Agronomy and Horticulture Department


Date of this Version



HORTSCIENCE 35(7):1247–1248. 2000


Copyright 2000 American Society for Horticultural Science. Used by Permission.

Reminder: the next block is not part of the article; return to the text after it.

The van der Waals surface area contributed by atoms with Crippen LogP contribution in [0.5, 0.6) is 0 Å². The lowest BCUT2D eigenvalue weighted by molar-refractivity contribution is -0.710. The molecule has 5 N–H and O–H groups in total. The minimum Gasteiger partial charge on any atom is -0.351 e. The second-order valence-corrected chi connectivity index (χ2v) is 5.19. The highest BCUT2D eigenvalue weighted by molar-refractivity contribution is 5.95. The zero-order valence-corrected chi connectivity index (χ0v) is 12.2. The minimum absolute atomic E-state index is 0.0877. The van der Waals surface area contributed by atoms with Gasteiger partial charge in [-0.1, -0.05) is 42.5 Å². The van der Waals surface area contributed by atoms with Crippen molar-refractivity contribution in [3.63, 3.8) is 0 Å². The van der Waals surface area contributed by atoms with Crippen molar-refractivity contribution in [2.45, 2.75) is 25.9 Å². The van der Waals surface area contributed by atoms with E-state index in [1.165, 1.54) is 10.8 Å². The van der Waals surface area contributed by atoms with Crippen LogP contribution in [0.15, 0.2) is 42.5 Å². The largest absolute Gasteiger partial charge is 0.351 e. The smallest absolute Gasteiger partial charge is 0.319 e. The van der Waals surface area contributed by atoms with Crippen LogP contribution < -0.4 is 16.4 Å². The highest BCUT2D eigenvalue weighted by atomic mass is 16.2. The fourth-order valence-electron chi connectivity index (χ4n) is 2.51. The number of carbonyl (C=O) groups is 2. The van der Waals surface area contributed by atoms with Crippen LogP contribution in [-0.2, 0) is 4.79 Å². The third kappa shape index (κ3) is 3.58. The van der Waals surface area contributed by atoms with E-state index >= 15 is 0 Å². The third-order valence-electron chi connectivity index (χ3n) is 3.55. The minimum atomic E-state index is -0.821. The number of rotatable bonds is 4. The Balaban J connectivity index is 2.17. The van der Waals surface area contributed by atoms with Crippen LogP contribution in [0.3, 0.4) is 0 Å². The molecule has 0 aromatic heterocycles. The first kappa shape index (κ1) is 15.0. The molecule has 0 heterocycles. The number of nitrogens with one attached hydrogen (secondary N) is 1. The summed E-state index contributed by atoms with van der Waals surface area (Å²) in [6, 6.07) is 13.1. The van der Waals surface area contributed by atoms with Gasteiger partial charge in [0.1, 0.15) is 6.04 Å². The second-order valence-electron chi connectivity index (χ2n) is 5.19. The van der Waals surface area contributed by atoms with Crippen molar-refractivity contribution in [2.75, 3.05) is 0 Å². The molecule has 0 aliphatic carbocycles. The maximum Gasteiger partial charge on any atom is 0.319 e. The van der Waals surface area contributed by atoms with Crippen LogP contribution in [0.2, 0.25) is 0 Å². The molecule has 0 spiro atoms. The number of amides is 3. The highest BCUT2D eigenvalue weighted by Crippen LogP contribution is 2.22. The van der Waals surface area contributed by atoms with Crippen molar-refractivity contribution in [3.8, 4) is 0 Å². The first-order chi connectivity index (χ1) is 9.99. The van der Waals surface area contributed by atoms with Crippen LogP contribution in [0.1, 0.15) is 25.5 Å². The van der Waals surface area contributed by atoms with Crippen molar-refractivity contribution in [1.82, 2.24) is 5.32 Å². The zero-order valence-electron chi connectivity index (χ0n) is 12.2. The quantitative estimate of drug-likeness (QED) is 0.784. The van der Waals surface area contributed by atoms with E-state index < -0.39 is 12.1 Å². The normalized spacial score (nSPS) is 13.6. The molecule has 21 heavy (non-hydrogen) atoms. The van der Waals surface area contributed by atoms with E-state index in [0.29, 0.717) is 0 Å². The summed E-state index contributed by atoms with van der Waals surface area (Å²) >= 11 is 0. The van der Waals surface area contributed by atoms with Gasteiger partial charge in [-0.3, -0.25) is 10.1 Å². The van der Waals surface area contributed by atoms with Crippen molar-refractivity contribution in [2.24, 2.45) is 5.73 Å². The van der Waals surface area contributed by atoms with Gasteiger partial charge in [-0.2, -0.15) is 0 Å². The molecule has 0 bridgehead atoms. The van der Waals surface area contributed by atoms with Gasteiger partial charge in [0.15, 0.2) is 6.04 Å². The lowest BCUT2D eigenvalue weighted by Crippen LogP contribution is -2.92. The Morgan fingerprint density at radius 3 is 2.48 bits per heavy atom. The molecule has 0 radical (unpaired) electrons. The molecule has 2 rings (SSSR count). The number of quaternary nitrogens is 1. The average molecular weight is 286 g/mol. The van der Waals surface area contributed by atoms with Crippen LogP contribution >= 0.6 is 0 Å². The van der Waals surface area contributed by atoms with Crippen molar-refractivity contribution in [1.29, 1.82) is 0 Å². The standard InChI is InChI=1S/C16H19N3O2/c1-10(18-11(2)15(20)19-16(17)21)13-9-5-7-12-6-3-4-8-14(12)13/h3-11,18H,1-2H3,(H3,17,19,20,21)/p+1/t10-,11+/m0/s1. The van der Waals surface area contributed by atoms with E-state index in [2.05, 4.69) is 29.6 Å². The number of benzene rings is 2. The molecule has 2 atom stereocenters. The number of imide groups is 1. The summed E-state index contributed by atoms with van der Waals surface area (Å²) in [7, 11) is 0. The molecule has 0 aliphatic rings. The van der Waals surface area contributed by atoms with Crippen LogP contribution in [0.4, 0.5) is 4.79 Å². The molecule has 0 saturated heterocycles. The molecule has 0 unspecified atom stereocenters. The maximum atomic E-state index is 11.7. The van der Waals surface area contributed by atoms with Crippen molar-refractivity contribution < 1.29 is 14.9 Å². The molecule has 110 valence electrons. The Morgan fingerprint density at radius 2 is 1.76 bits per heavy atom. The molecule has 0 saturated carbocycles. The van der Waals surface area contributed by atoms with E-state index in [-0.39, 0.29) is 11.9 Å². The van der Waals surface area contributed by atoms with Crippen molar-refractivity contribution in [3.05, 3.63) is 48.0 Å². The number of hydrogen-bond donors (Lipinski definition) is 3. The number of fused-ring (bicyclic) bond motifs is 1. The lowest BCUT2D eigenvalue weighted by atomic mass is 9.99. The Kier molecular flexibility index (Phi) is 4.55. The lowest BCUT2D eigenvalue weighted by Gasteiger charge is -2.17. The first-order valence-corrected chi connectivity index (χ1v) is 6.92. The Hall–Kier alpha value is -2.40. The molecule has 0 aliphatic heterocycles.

Significant research has been conducted on wildflower sod, but the reasoning behind the production system methods is not clear. The purpose of this research was to determine the influence of mowing height on the subsequent leaf growth and root biomass distribution in a wildflower sod production system. Rudbeckia hirta was grown in sand in polyvinyl chloride (PVC) tubes in simulating field conditions. Plants were either not mowed (control) or hand-clipped to 5.1, 7.6, or 10.2 cm to simulate mowing. After the initial mowing, plants were mowed at ≈7-day intervals. Total root depth, number of root axes in the top 2.5 cm, root : shoot ratio, total root dry weight, and root dry weight at depths of 0.0– 2.5, 2.5–21.7, 21.7–40.8, and 40.8–60.0 cm were measured at the end of the study. Comparing the total root dry weight of all segments indicates that mowing significantly reduces root biomass. As mowing height increased, the depth of longest root increased linearly. Plants not mowed or plants mowed to 10.2 cm produced significantly more root axes in the top 2.5 cm of sand than did mowing heights of 5.1 or 7.6 cm. Root dry weight in the top 2.5 cm was considerably greater in nonmowed plants. Increased root axes in sod with higher mowing heights indicated a greater root density, which may also increase wildflower sod stability.